Ambulance diversion and emergency department offload delay: Resource document for the national association of ems physicians position statement

Derek R. Cooney, Michael G. Millin, Alix Carter, Benjamin J. Lawner, Jose Victor Nable, Harry J. Wallus

Research output: Contribution to journalArticlepeer-review

Abstract

The emergency medical services (EMS) system is a component of a larger health care safety net and a key component of an integrated emergency health care system. EMS systems, and their patients, are significantly impacted by emergency department (ED) crowding. While protocols designed to limit ambulance diversion may be effective at limiting time on divert status, without correcting overall hospital throughput these protocols may have a negative effect on ED crowding and the EMS system. Ambulance offload delay, the time it takes to transfer a patient to an ED stretcher and for the ED staff to assume the responsibility of the care of the patient, may have more impact on ambulance turnaround time than ambulance diversion. EMS administrators and medical directors should work with hospital administrators, ED staff, and ED administrators to improve the overall efficiency of the system, focusing on the time it takes to get ambulances back into service, and therefore must monitor and address both ambulance diversions and ambulance offload delay. This paper is the resource document for the National Association of EMS Physicians position statement on ambulance diversion and ED offload time. Key words: ambulance; EMS; diversion; bypass; offload; delay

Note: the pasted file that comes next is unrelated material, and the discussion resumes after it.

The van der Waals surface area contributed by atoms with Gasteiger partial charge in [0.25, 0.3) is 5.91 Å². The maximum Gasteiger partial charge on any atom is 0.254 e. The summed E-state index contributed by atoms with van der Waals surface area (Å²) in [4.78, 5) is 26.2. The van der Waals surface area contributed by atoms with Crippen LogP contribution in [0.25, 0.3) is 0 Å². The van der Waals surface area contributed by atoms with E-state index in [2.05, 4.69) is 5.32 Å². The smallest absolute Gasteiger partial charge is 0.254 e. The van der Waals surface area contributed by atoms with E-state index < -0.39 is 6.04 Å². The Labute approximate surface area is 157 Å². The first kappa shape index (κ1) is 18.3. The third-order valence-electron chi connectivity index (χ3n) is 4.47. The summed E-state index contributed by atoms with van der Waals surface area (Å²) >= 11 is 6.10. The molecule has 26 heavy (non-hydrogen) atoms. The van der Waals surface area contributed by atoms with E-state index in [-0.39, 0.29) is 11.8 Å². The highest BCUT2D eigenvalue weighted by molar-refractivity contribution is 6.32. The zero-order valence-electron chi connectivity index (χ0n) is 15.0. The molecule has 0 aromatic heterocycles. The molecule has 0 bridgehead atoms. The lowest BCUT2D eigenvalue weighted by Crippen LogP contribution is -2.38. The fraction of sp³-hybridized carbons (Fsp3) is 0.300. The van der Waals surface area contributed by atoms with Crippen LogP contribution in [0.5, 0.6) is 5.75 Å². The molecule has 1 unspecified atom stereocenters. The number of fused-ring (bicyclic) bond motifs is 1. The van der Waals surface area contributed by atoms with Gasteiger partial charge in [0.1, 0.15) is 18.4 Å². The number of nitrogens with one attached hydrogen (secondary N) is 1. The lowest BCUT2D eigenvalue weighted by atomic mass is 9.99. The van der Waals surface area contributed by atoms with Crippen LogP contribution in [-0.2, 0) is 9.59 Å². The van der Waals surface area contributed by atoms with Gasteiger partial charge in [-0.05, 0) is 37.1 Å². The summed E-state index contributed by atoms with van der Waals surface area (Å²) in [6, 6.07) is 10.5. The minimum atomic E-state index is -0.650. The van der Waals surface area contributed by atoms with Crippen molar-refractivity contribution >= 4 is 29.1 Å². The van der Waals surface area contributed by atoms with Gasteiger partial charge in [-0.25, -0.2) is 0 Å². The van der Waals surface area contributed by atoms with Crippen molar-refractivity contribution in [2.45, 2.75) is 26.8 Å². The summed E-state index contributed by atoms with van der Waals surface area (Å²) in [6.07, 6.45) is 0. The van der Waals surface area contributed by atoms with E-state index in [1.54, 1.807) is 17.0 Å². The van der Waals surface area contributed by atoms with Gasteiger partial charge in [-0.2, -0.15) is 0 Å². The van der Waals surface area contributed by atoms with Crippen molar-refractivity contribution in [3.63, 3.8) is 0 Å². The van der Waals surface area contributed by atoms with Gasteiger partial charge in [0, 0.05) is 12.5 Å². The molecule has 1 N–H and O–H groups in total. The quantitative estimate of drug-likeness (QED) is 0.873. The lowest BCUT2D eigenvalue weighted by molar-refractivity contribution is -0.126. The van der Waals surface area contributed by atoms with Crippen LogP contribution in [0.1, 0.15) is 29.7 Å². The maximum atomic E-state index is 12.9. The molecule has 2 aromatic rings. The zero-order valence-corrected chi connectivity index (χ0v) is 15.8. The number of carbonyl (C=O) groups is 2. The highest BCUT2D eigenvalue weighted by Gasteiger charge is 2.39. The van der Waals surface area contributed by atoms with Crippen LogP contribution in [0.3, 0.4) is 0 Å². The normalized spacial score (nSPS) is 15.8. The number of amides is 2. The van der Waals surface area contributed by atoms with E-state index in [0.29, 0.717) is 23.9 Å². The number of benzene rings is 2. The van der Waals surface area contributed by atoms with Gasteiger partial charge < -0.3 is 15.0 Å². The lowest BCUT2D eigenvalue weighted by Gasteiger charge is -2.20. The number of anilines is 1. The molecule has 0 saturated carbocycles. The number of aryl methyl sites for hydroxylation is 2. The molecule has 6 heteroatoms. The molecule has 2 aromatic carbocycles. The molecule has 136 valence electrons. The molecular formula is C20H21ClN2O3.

Original languageEnglish (US)
Pages (from-to)555-561
Number of pages7
JournalPrehospital Emergency Care
Volume15
Issue number4
DOIs
StatePublished - Oct 2011

ASJC Scopus subject areas

  • Emergency Medicine
  • Emergency

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